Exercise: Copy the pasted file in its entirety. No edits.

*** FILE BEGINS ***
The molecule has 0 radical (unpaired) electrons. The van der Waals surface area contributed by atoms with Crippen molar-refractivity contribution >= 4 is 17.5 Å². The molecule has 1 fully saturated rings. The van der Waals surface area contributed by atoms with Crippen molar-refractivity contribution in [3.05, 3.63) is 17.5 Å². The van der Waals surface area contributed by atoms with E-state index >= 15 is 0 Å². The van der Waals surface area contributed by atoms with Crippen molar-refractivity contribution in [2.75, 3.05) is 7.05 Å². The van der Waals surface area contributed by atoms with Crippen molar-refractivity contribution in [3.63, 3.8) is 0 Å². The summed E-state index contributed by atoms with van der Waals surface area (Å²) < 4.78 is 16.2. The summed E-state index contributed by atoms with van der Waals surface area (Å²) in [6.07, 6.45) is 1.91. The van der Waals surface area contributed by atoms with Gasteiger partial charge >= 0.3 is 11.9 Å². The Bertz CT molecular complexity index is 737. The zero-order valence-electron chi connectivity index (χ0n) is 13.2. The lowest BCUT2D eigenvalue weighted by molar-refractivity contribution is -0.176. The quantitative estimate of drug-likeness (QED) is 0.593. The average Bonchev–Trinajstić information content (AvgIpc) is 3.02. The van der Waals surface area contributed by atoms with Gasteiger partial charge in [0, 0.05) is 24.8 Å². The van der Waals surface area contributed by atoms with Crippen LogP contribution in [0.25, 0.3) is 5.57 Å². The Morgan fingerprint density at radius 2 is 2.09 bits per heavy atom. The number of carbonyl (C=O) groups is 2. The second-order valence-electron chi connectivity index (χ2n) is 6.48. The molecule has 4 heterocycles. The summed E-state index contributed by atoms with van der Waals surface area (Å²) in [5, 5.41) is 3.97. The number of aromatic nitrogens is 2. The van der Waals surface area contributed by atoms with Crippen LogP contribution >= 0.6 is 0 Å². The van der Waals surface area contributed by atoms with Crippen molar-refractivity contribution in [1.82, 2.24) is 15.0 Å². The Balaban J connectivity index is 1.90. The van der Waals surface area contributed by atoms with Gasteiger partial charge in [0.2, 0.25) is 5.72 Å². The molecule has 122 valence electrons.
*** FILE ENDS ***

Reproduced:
The molecule has 0 radical (unpaired) electrons. The van der Waals surface area contributed by atoms with Crippen molar-refractivity contribution >= 4 is 17.5 Å². The molecule has 1 fully saturated rings. The van der Waals surface area contributed by atoms with Crippen molar-refractivity contribution in [3.05, 3.63) is 17.5 Å². The van der Waals surface area contributed by atoms with E-state index >= 15 is 0 Å². The van der Waals surface area contributed by atoms with Crippen molar-refractivity contribution in [2.75, 3.05) is 7.05 Å². The van der Waals surface area contributed by atoms with Crippen molar-refractivity contribution in [3.63, 3.8) is 0 Å². The summed E-state index contributed by atoms with van der Waals surface area (Å²) < 4.78 is 16.2. The summed E-state index contributed by atoms with van der Waals surface area (Å²) in [6.07, 6.45) is 1.91. The van der Waals surface area contributed by atoms with Gasteiger partial charge >= 0.3 is 11.9 Å². The Bertz CT molecular complexity index is 737. The zero-order valence-electron chi connectivity index (χ0n) is 13.2. The lowest BCUT2D eigenvalue weighted by molar-refractivity contribution is -0.176. The quantitative estimate of drug-likeness (QED) is 0.593. The average Bonchev–Trinajstić information content (AvgIpc) is 3.02. The van der Waals surface area contributed by atoms with Gasteiger partial charge in [0, 0.05) is 24.8 Å². The van der Waals surface area contributed by atoms with Crippen LogP contribution in [0.25, 0.3) is 5.57 Å². The Morgan fingerprint density at radius 2 is 2.09 bits per heavy atom. The number of carbonyl (C=O) groups is 2. The second-order valence-electron chi connectivity index (χ2n) is 6.48. The molecule has 4 heterocycles. The summed E-state index contributed by atoms with van der Waals surface area (Å²) in [5, 5.41) is 3.97. The number of aromatic nitrogens is 2. The van der Waals surface area contributed by atoms with Crippen LogP contribution >= 0.6 is 0 Å². The van der Waals surface area contributed by atoms with Crippen molar-refractivity contribution in [1.82, 2.24) is 15.0 Å². The Balaban J connectivity index is 1.90. The van der Waals surface area contributed by atoms with Gasteiger partial charge in [0.2, 0.25) is 5.72 Å². The molecule has 122 valence electrons.